“I must have dropped it, in all the excitement,” I said. “Just as well; I’ve no idea what to do with it. I’d likely have stabbed myself if I’d tried to use it.”
Ned eyed Jamie censoriously over his half-spectacles.
“Ye gave her a knife and didn’t teach her to use it?”
“There wasna time, under the circumstances,” Jamie defended himself. “But Ned’s right, Sassenach. Ye should learn how to handle arms. There’s no tellin’ what may happen on the road, as ye saw last night.”
So I was marched out into the center of a clearing and the lessons began. Seeing the activity, several of the MacKenzie men came by to investigate, and stayed to offer advice. In no time, I had half a dozen instructors, all arguing the fine points of technique. After a good deal of amiable discussion, they agreed that Rupert was likely the best among them at dirks, and he took over the lesson.
He found a reasonably flat spot, free of rocks and pine cones, in which to demonstrate the art of dagger-wielding.
“Look, lass,” he said. He held the dagger balanced on his middle finger, resting an inch or so below the haft. “The balance point, that’s where ye want to hold it, so it fits comfortable in yer hand.” I tried it with my dagger. When I had it comfortably fitted, he showed me the difference between an overhand strike and an underhanded stab.
“Generally, ye want to use the underhand; overhand is only good when ye’re comin’ down on someone wi’ a considerable force from above.” He eyed me speculatively, then shook his head.
“Nay, you’re tall for a woman, but even if ye could reach as high as the neck, ye wouldna have the force to penetrate, unless he’s sittin’. Best stick to underhand.” He pulled up his shirt, revealing a substantial furry paunch, already glistening with sweat.
“Now, here,” he said, pointing to the center, just under the breastbone, “is the spot to aim for, if ye’re killin’ face to face. Aim straight up and in, as hard as ye can. That’ll go into the heart, and it kills wi’in a minute or two. The only problem is to avoid the breastbone; it goes down lower than ye think, and if ye get yer knife stuck in that soft bit on the tip, it will hardly harm yer victim at all, but ye’ll be wi’out a knife, and he’ll ha’ you. Murtagh! Ye ha’ a skinny back; come ’ere and we’ll show the lass how to stick from the back.” Spinning a reluctant Murtagh around, he yanked up the grubby shirt to show a knobbly spine and prominent ribs. He poked a blunt forefinger under the lower rib on the right, making Murtagh squeak in surprise.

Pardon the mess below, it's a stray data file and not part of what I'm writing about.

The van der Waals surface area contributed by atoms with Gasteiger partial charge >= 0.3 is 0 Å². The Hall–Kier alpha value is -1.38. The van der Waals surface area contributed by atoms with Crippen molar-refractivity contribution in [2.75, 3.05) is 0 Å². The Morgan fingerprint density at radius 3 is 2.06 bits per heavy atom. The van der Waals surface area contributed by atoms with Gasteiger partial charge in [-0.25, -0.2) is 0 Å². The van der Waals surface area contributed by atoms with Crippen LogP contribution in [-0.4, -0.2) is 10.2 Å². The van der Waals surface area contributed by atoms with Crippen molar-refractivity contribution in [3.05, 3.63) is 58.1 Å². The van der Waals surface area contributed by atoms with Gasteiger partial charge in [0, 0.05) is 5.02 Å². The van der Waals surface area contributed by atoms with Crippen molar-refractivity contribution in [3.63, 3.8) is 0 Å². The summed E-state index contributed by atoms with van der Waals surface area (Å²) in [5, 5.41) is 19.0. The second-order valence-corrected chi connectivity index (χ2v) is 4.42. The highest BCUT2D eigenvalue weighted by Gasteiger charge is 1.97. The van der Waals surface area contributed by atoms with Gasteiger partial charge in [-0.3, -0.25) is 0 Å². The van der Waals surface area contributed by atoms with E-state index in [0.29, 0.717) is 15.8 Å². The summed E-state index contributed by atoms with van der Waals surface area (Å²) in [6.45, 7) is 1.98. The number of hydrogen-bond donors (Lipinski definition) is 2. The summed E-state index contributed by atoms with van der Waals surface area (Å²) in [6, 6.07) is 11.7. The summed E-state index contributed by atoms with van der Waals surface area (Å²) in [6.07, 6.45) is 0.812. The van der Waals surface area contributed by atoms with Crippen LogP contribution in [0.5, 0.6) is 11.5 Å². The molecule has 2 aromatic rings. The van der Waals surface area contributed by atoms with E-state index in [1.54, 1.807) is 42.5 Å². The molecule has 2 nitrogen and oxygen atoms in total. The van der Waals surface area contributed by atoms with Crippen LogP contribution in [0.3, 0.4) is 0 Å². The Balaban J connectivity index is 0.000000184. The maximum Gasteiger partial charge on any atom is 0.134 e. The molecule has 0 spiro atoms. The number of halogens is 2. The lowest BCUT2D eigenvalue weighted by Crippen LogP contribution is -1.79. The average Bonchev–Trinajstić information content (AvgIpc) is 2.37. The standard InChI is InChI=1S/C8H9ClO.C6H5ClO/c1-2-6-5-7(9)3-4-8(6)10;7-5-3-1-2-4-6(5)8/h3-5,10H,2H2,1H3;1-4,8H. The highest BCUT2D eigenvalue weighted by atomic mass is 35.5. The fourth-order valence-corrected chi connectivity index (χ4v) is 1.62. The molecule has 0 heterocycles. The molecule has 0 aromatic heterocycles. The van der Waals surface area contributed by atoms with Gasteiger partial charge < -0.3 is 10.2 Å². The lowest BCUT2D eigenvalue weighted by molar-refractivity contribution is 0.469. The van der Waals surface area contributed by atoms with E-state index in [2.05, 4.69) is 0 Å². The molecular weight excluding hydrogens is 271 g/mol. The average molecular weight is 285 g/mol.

“This is the spot in back— either side. See, wi’ all the ribs and such, ’tis verra difficult to hit anythin’ vital when ye stab in the back. If ye can slip the knife between the ribs, that’s one thing, but that’s harder to do than ye might think. But here, under the last rib, ye stab upward into the kidney. Get him straight up, and hell drop like a stone.”
Rupert then set me to try stabbing in various positions and postures. As he grew winded, all the men took it in turns to act as victim, obviously finding my efforts hilarious. They obligingly lay on the grass or turned their backs so I could ambush them, or leaped at me from behind, or pretended to choke me so I could try to stab them in the belly.
The spectators urged me on with cries of encouragement, and Rupert instructed me firmly not to pull back at the last moment.
“Thrust as though ye meant it, lass,” he said. “Ye canna pull back if it’s in earnest. And if any o’ these laggards canna get themselves out of the way in time, they deserve what they get.”
I was timid and extremely clumsy at first, but Rupert was a good teacher, very patient and good about demonstrating moves, over and over. He rolled his eyes in mock lewdness when he moved behind me and put his arm about my waist, but he was quite businesslike about taking hold of my wrist to show me the way of ripping an enemy across the eyes.
Dougal sat under a tree, minding his wounded arm and making sardonic comments on the training as it progressed. It was he, though, who suggested the dummy.
“Give her something she can sink her dirk into,” he said, when I had begun to show some facility at lunging and jabbing. “It’s a shock, the first time.”